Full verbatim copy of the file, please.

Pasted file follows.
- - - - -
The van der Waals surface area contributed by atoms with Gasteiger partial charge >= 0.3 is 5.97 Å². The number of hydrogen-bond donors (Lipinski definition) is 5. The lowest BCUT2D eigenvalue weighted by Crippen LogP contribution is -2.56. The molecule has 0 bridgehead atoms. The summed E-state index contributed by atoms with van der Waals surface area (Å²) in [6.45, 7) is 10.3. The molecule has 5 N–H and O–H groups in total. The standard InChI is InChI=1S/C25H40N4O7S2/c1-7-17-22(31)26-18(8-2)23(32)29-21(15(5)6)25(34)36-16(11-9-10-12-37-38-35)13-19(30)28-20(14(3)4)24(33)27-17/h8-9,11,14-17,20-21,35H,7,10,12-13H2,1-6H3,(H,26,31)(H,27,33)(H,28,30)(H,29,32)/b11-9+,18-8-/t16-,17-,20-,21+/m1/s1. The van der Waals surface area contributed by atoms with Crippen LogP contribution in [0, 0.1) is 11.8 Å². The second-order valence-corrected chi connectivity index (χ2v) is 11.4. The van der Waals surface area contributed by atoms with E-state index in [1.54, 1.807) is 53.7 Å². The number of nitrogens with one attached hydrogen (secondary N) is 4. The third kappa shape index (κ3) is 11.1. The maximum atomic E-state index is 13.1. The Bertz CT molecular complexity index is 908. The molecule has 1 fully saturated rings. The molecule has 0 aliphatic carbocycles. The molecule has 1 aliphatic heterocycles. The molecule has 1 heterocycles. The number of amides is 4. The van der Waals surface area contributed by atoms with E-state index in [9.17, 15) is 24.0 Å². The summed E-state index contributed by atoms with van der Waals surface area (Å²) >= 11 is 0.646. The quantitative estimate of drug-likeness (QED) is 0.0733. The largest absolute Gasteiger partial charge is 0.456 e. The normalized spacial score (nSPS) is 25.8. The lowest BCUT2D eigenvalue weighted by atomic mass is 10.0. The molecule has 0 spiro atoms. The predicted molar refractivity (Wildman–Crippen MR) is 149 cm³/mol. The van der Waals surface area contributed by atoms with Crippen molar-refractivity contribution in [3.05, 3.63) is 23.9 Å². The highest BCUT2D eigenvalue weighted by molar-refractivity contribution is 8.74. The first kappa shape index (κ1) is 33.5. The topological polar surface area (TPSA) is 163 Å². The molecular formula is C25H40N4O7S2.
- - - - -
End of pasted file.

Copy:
The van der Waals surface area contributed by atoms with Gasteiger partial charge >= 0.3 is 5.97 Å². The number of hydrogen-bond donors (Lipinski definition) is 5. The lowest BCUT2D eigenvalue weighted by Crippen LogP contribution is -2.56. The molecule has 0 bridgehead atoms. The summed E-state index contributed by atoms with van der Waals surface area (Å²) in [6.45, 7) is 10.3. The molecule has 5 N–H and O–H groups in total. The standard InChI is InChI=1S/C25H40N4O7S2/c1-7-17-22(31)26-18(8-2)23(32)29-21(15(5)6)25(34)36-16(11-9-10-12-37-38-35)13-19(30)28-20(14(3)4)24(33)27-17/h8-9,11,14-17,20-21,35H,7,10,12-13H2,1-6H3,(H,26,31)(H,27,33)(H,28,30)(H,29,32)/b11-9+,18-8-/t16-,17-,20-,21+/m1/s1. The van der Waals surface area contributed by atoms with Crippen LogP contribution in [0, 0.1) is 11.8 Å². The second-order valence-corrected chi connectivity index (χ2v) is 11.4. The van der Waals surface area contributed by atoms with E-state index in [1.54, 1.807) is 53.7 Å². The number of nitrogens with one attached hydrogen (secondary N) is 4. The third kappa shape index (κ3) is 11.1. The maximum atomic E-state index is 13.1. The Bertz CT molecular complexity index is 908. The molecule has 1 fully saturated rings. The molecule has 0 aliphatic carbocycles. The molecule has 1 aliphatic heterocycles. The molecule has 1 heterocycles. The number of amides is 4. The van der Waals surface area contributed by atoms with E-state index in [9.17, 15) is 24.0 Å². The summed E-state index contributed by atoms with van der Waals surface area (Å²) >= 11 is 0.646. The quantitative estimate of drug-likeness (QED) is 0.0733. The largest absolute Gasteiger partial charge is 0.456 e. The normalized spacial score (nSPS) is 25.8. The lowest BCUT2D eigenvalue weighted by atomic mass is 10.0. The molecule has 0 spiro atoms. The predicted molar refractivity (Wildman–Crippen MR) is 149 cm³/mol. The van der Waals surface area contributed by atoms with Crippen molar-refractivity contribution in [3.05, 3.63) is 23.9 Å². The highest BCUT2D eigenvalue weighted by molar-refractivity contribution is 8.74. The first kappa shape index (κ1) is 33.5. The topological polar surface area (TPSA) is 163 Å². The molecular formula is C25H40N4O7S2.